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No state tax on food
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The pre-filing period for legislation to be considered in the 2012 session of the Georgia General Assembly began Monday. Georgia’s two-year legislative cycle means bills introduced but not passed in 2011 are still officially on the agenda.
Some good legislation either failed or didn’t get introduced in this waning year, and some bad legislation got tabled but will no doubt resurface.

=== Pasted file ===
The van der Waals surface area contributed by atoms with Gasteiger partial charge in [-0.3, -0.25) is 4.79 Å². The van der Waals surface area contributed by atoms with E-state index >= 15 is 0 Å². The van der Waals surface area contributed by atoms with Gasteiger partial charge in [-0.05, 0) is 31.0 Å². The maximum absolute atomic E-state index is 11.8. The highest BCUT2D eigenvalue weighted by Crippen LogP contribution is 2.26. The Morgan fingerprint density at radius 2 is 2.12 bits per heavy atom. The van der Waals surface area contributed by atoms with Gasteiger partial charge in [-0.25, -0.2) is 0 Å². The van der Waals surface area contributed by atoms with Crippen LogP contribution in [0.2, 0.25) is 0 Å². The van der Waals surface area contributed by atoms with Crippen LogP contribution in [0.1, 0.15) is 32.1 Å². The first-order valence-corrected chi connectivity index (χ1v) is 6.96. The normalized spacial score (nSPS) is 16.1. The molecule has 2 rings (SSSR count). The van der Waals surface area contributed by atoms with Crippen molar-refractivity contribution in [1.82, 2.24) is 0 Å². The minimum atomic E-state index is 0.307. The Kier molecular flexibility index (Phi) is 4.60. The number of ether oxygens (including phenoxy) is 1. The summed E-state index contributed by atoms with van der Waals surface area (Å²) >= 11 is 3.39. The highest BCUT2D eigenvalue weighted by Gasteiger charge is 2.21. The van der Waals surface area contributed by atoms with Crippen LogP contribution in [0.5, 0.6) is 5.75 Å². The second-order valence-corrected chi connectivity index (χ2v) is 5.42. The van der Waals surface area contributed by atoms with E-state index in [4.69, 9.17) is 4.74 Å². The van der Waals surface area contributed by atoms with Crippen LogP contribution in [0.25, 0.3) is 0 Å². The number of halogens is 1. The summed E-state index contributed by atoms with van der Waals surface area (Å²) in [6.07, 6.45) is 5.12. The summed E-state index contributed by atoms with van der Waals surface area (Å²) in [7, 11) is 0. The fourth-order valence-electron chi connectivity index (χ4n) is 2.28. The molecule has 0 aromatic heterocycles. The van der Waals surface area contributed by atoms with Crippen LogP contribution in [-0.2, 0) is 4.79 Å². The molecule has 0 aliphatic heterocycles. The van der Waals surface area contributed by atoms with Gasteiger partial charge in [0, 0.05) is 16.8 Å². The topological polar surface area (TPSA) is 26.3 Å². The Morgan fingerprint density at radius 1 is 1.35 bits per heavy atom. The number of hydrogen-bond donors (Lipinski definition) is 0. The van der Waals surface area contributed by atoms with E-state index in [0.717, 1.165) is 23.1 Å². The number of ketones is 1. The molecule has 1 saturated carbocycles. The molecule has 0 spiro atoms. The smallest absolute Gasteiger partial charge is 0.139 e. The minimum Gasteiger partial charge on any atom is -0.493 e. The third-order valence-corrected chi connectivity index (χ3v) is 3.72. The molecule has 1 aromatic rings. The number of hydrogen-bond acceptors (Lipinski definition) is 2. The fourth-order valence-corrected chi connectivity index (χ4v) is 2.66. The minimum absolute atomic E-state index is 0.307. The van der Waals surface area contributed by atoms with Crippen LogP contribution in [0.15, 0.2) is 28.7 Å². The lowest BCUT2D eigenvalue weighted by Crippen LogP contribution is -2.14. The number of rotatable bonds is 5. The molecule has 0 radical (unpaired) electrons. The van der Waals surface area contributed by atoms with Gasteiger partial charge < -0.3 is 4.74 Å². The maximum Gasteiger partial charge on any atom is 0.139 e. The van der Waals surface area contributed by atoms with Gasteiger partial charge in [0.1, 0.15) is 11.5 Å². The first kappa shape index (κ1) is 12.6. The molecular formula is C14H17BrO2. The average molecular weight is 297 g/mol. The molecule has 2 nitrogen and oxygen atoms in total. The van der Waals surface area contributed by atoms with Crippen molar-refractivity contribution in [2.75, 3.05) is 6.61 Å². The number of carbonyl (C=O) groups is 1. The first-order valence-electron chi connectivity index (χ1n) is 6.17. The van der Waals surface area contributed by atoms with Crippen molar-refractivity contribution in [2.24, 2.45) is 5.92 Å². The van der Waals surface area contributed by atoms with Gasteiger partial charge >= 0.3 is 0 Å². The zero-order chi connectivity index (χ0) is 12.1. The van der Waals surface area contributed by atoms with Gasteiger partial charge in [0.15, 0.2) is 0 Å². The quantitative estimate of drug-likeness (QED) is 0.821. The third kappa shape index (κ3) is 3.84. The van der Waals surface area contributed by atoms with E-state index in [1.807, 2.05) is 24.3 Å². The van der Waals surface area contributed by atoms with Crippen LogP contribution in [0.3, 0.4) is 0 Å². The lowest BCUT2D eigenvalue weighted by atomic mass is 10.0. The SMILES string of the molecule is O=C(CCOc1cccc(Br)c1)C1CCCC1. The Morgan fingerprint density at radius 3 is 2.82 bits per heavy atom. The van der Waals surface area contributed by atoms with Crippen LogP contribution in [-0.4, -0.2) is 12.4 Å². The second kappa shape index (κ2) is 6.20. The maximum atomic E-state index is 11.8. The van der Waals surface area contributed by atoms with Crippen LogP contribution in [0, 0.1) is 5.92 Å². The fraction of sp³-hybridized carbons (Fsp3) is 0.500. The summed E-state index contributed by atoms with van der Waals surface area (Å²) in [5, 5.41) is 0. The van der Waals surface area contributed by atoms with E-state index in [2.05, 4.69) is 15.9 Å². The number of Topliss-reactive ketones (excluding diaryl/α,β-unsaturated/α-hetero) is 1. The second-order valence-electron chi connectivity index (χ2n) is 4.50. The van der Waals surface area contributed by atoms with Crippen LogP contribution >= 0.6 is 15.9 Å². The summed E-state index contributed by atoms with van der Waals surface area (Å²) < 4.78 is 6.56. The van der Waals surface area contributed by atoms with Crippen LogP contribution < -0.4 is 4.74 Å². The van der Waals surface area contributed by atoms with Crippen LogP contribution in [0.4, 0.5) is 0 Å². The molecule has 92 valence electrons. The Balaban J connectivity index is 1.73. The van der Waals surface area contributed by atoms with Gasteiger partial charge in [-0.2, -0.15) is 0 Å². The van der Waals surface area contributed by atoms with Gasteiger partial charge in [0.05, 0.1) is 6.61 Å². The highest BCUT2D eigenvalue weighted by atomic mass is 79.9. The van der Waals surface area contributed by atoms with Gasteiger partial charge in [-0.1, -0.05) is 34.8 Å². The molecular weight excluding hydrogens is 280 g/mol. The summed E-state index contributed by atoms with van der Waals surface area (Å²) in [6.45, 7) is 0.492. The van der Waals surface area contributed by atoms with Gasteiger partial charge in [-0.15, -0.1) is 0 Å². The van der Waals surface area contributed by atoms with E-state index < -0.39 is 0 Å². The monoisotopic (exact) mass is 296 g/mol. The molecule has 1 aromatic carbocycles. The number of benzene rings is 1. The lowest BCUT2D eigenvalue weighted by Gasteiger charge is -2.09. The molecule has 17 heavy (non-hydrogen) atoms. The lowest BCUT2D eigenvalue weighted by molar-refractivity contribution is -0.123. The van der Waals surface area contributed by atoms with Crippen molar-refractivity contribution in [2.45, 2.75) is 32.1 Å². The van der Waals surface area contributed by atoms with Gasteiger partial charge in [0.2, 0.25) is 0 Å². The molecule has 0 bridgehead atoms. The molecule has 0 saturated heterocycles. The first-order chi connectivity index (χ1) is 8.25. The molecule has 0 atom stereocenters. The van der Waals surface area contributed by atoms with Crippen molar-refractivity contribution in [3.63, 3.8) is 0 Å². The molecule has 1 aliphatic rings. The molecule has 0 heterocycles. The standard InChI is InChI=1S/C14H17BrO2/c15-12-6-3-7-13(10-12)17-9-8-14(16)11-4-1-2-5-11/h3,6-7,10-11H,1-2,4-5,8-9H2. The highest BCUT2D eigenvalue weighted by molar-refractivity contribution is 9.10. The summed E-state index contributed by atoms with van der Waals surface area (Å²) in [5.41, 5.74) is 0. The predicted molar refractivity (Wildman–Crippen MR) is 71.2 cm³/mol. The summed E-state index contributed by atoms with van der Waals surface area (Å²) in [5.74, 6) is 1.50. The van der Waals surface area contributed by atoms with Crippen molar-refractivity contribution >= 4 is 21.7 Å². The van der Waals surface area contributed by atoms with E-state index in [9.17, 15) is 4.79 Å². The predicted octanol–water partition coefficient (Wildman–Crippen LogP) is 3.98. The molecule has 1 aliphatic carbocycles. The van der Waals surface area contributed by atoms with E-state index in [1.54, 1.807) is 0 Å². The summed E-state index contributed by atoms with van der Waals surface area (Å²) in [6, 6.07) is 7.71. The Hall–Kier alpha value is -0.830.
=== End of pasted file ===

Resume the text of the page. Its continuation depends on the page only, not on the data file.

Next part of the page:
As taxes are expected to be a prominent topic, somebody will no doubt resurrect the economically flawed and morally repugnant plan to re-impose a state tax on food. Removing a tax that takes the cruelest toll on the poorest working families was one of the most enlightened legacies of Zell Miller’s distinguished tenure as governor.
Putting that burden back on those with the least political and economic clout, just to fund further tax breaks for those who already have the most, would be an especially cynical bit of lawmaking – especially if it is sold, as it almost surely will be, as “tax relief.”
Pre-filing is a way for lawmakers to get an early start before the actual session starts to heat up. So it’s hardly an inappropriate time for pre-emptive strikes against bad ideas that just won’t go away.

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